2015 Yamaha YZ 250FX


Race you to the dealer: Light, agile, grunty and predictable we jump on the 2015 Yamaha YZ250FX

Story Greg Smith| Photography Geoff Osborne/ Yamaha


This is the FX — the YZ250FX. What? I hear you ask. Well, it’s not a YZ250F and it’s not a WR250F; it sits firmly between the two.

Huh? What do you mean? Well, it’s a hybrid that the Yamaha race engineers have created from those two models in what I imagined looked something like the scene from the first Mad Max where Mel Gibson meets the “pursuit special” in the underground carpark and the police mechanic tries to describe how he built it. In the mechanic’s words — not mine or Yamaha’ — it goes like this: “A piece from here and a piece from there.” Oh, how I love that movie!

Anyway, this may be a stroke of genius or a horrible mistake, though I’m positive it’s more of the first and less of the second. One thing for sure, this reincarnation will gain cult status among small-bore trail hunters in the near future — just like the Interceptor.

Where would you release such a bike and where could you unlock its tremendous potential or possibly expose its biggest shortcomings? New Zealand’s South Island or, to be more specific, Queenstown, where a picture-perfect day one minute can become a filthy test of human endurance the next. The locals are that pumped on adrenalin that trail bikes, mountain bikes, jet boats and numerous other extreme sports are just considered pastimes and getting retro is watching or even playing rugby or cricket.

The night of the YZ250FX’s presentation, we headed to Queenstown’s Skyline Adventure Park nestled on top of the mountain overlooking the town. There we sampled the world-famous Luge Ride and the 800m of madness didn’t disappoint, with numerous bench-racing stories for hours afterwards. I hope Geoff Ballard’s ankle is OK …


The concept & the differences
Yamaha’s aim was to make a lightweight bike with extra-sharp handling for the cross-country racer. The engine had to be torque-laden and powerful. It needed loads of traction and control plus the added benefit of Yamaha’s proven reliability.

Let me dispel those “it’s just a YZ” thoughts. No, it’s more like a WR — but it’s not. Josh Coppins, among other riders, and a team of Yamaha tech heads worked tirelessly on the engine and suspension settings to make the FX a viable option.

This bike is a purpose-developed racing machine that can still be ridden by amateurs and raced by professionals. The addition of a sixth gear and electric start are more than welcome and will be sought-after items when it comes time to put it on Gumtree in 12 months’ time.

The YZ250FX retains much of the look and feel of the YZ250F, more so than the WR250F — so much so it’s hard to tell them apart at first glance, apart from the silver rims and the graphics. On closer inspection, you’ll notice an 18-inch rear wheel, electric start system, six-speed transmission and a sidestand. There are other changes that I’ll make you aware of soon.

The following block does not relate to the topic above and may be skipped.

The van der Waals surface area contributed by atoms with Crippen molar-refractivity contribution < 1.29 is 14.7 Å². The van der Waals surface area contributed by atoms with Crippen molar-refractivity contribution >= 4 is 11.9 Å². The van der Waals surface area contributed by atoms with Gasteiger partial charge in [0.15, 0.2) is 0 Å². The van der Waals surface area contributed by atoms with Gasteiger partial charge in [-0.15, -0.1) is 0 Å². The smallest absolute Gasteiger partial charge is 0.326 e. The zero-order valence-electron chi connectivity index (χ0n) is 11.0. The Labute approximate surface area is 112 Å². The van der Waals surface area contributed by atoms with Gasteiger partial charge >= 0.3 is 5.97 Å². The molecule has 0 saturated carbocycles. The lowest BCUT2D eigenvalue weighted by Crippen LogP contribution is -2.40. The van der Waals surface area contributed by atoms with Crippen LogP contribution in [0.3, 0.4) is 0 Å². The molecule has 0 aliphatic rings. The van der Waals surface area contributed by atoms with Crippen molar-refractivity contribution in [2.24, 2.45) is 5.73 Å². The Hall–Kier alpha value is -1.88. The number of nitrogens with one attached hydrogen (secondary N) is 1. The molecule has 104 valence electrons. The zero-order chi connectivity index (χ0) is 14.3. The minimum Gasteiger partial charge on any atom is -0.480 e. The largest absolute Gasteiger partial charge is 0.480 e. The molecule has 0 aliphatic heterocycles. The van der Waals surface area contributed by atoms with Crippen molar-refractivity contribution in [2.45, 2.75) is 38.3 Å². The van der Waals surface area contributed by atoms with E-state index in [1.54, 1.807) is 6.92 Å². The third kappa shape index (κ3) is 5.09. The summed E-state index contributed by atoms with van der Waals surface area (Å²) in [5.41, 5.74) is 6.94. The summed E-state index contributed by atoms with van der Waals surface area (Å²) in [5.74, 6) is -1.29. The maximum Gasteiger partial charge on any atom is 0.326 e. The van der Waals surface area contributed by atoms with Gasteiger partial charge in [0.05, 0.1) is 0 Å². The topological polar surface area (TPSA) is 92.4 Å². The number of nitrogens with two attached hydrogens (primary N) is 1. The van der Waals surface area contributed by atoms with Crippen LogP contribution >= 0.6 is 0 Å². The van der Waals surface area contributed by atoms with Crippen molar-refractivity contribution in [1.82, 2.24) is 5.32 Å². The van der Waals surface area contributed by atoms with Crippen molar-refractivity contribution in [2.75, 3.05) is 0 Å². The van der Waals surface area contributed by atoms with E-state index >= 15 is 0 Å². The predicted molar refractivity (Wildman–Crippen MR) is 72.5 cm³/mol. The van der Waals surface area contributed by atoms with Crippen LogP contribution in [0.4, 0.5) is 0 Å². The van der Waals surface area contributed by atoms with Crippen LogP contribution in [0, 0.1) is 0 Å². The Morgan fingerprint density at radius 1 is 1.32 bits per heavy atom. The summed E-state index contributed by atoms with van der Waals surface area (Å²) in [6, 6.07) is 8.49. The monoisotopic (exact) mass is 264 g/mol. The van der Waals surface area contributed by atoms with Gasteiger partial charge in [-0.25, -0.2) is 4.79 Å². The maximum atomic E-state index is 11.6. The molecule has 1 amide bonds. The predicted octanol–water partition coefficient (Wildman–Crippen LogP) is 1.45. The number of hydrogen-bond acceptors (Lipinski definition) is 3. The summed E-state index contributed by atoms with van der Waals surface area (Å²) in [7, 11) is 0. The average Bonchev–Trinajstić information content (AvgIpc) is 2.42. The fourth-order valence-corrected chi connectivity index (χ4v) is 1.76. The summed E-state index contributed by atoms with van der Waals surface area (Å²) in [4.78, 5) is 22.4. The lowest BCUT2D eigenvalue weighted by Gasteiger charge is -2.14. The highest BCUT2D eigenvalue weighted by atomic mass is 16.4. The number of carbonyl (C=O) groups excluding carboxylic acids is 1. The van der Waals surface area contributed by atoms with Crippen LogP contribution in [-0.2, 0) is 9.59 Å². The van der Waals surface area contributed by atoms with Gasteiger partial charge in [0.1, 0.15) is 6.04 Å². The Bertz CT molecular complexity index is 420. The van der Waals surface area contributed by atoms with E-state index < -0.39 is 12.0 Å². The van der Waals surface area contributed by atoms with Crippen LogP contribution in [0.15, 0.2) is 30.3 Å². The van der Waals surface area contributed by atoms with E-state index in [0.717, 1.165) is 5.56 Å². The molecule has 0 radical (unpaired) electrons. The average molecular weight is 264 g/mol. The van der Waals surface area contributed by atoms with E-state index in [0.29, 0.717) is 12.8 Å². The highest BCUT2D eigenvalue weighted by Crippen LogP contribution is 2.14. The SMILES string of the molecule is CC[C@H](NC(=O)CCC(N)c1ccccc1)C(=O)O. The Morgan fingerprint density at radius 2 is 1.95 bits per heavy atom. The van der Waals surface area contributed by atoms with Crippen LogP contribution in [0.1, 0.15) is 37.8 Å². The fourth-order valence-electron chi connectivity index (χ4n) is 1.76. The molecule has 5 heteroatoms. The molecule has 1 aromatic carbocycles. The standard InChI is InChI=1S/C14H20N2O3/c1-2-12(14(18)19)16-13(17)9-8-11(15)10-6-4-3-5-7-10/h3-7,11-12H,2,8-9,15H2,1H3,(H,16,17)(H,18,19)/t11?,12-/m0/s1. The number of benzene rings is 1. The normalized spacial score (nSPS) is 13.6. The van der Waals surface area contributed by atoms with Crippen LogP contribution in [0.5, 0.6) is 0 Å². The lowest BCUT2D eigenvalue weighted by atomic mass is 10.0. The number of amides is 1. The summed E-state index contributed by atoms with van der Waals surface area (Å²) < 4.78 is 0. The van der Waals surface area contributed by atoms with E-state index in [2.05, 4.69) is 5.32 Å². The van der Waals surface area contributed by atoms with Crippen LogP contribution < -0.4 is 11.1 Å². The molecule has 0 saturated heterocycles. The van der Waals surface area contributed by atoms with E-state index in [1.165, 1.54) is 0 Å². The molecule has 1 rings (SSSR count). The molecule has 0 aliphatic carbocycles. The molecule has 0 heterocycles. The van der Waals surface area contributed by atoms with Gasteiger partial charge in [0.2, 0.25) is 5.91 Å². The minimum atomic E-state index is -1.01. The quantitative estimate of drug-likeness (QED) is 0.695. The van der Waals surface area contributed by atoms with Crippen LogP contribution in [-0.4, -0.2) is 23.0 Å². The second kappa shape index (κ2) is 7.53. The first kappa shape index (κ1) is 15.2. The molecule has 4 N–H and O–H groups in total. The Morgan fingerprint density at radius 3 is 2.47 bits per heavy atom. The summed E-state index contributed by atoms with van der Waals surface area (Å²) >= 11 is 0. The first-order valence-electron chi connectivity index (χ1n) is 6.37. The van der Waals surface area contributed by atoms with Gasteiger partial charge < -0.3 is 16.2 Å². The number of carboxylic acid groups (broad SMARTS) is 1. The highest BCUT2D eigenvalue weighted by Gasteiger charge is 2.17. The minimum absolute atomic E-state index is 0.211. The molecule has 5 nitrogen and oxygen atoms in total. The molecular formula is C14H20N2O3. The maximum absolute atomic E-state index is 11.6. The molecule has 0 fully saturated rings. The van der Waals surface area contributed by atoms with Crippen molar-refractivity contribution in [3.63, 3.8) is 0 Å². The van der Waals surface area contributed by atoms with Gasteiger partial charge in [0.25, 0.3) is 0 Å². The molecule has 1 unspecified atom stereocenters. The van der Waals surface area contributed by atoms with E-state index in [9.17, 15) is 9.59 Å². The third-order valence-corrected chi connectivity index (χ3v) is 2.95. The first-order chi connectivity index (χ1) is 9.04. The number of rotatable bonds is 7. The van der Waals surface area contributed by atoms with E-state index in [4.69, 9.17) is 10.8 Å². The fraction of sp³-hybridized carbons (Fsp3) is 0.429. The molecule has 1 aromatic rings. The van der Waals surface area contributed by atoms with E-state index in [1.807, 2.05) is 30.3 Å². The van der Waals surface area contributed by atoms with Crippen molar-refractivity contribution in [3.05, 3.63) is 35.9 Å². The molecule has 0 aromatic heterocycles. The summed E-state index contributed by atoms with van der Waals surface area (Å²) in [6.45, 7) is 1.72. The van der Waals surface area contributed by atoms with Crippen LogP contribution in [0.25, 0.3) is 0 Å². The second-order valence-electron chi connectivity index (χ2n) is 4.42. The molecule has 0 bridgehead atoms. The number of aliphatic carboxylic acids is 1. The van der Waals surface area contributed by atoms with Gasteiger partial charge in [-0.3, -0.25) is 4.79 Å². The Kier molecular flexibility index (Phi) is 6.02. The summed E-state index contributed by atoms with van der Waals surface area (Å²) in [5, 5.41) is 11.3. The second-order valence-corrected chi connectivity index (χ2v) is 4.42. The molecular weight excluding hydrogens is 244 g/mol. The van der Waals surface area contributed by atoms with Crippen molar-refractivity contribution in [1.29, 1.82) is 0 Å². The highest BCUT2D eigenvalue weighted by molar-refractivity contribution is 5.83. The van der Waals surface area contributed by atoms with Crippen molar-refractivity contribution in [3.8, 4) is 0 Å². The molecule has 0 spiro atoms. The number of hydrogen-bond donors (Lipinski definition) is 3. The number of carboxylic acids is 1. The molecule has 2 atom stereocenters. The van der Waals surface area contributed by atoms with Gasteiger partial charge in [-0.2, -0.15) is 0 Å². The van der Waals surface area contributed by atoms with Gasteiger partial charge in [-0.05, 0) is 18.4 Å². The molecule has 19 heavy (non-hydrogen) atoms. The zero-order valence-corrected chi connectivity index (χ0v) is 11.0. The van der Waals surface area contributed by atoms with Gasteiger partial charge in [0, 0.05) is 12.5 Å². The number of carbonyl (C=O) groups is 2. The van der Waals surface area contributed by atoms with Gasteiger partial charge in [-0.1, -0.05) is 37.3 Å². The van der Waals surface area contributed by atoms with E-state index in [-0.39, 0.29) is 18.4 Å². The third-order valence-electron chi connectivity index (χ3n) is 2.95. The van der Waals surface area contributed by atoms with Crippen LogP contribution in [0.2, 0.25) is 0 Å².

It may be easier to think of this bike as a WR250F without the lights. Mind you, this bike will appeal to everyone, from club level motocrossers who want a button start and can save on pistons with that sixth gear to pro enduro racers looking for a cheaper way to put a YZ into the E1 class.


The engine performs very similarly to the YZ250F with a slightly stronger bottom-end feel. The midrange punch is still there and so is the over-rev in the top end.

On the trail, the engine will surprise with a linear delivery right across the rev range. This characteristic doesn’t encourage you to shift early or late but lets you choose how to ride it, which is great when you’re muscling a bike through an arid wasteland covered in green moss and wet tree roots.

The decompression system has been optimised for easier starting on the FX and the fuel injection system is the same as the YZ-F with a 44mm Keihin throttle body. The ability to use Yamaha’s Power Tuner ($400 rrp) to change settings on the fly is still there and something that more people should play with. Talking EFI, the FX has a revised ECU setting which would help complement the six-speed transmission and the electric starter.

The FX gets a YZ-F-style muffler and that may go a long way to explaining the power difference from the WR250F as well as the noise that comes from the WR’s airbox when in stock trim. Maybe the exhaust noise dumbs that down as it’s a fair bit noisier than the WR.

Either way, depending who you are, the drone might get annoying after three hours of racing through the bush. This was the only real negative I could find while riding the bike. Remember, I’m getting old. Imagine if all it took to fix every bike on the market was a set of $2 earplugs!

The clutch in the FX is different from the YZ-F’s, with lighter clutch springs, an optimised inner clutch hub for better oil distribution and two types of friction plates to deal with the demands of off-road clutch punishment.